- Water temperature, salinity, and dissolved nutrients
- Wave action, currents, depth, light levels
- Substrate type, and animal and plant life
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Temperate deciduous forest
• Deciduous trees lose their
leaves each fall
- They remain dormant
during winter
• Mid-latitude forests in Europe,
East China, Eastern North
• Even, year-round precipitation
• Fertile soils
• Forests = oak, beech, maple
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Temperate grasslands
• More extreme temperature
- Between winter and summer
• Less precipitation
• Also called steppe or prairie
- Once widespread, but has
been converted to agriculture
- Bison, prairie dogs, groundnesting birds, pronghorn
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Temperate rainforest
• Coastal Pacific Northwest
• Great deal of precipitation
• Coniferous trees: cedar,
spruce, hemlock, fir
• Moisture-loving animals
- Banana slug
• Erosion and landslides
affect the fertile soil
• Lumber and paper
• Most old-growth is gone
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Tropical rainforest
• Southeast Asia, west Africa
Central and South America
• Year-round rain and warm
• Dark and damp
• Lush vegetation
• Diverse species
- But in low densities
• Very poor, acidic soils
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Tropical dry forest
• Also called tropical
deciduous forest
- Plants drop leaves
during the dry season
• India, Africa, South
America, north Australia
• Wet and dry seasons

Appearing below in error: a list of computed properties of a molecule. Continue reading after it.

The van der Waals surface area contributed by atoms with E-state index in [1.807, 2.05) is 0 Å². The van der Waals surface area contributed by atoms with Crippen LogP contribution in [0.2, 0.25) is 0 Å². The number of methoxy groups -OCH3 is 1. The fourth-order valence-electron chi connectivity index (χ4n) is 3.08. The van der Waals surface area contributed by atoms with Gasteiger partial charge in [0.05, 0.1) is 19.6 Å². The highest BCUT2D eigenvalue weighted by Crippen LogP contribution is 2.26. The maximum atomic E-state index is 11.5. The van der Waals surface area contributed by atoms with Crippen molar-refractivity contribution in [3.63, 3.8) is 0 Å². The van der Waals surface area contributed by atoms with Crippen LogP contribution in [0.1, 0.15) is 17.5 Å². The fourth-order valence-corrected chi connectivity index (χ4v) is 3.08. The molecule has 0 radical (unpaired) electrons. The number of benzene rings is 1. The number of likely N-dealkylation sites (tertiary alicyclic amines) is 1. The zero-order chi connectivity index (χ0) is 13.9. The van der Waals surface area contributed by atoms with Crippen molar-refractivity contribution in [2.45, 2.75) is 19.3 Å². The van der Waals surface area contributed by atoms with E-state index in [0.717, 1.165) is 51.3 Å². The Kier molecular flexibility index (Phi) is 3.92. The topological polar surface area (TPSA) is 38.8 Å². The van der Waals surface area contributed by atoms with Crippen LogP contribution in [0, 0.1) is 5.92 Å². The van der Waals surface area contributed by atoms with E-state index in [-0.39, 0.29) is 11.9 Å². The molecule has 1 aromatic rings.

• Warm, but less rainfall
• Converted to agriculture
- Severe soil erosion
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• Grassland interspersed
with trees
• Africa, South America,
Australia, India
• Precipitation is only
during the rainy season
• Animals gather near water
• Zebras, gazelles, giraffes,
lions, hyenas
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• Minimal precipitation
• Some are bare, with sand
dunes (Sahara)
• Some are heavily vegetated
• They are not always hot
- Temperatures vary widely
• Saline soils
• Animals = nocturnal, nomadic
• Plants = thick skins, spines
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• Russia, Canada, Scandinavia
• Minimal precipitation
• Extremely cold winters
• Permafrost = permanently
frozen soil
- Melting due to climate
• Few animals: polar bears, musk
oxen, caribou, migratory birds
• Lichens, low vegetation, few
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Boreal forest (taiga)
• Canada, Alaska, Russia,
• A few evergreen tree species
• Cool and dry climate
- Long, cold winters
- Short, cool summers
• Nutrient poor, acidic soil
• Moose, wolves, bears, lynx,
migratory birds
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• Occurs in small patches
around the globe
• Mediterranean Sea, Chile,
California, south Australia
• High seasonal biome
- Mild, wet winters
- Warm, dry summers
• Frequent fires
• Densely thicketed,
evergreen shrubs
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Altitudes create “latitudinal patterns”
• Vegetative communities rapidly change along mountain
• The climate varies with altitude
• A mountain climber in the Andes
- Begins in the tropics and ends
on a glacier
• Rainshadow effect = air going
over a mountain releases
- Creating an arid region
on the other side
Hiking up a mountain in the southwest U.S. is like
walking from Mexico to Canada
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• Biomes and communities help us understand how the
world functions
• Species interactions affect communities
- Predation, parasitism, competition, mutualism
- Causing weak and strong, direct and indirect effects
• Feeding relationships are represented by trophic levels
and food webs
• Humans have altered many communities
• Ecological restoration attempts to undo the negative
changes that we have caused
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Mutualism is a form of species interaction where: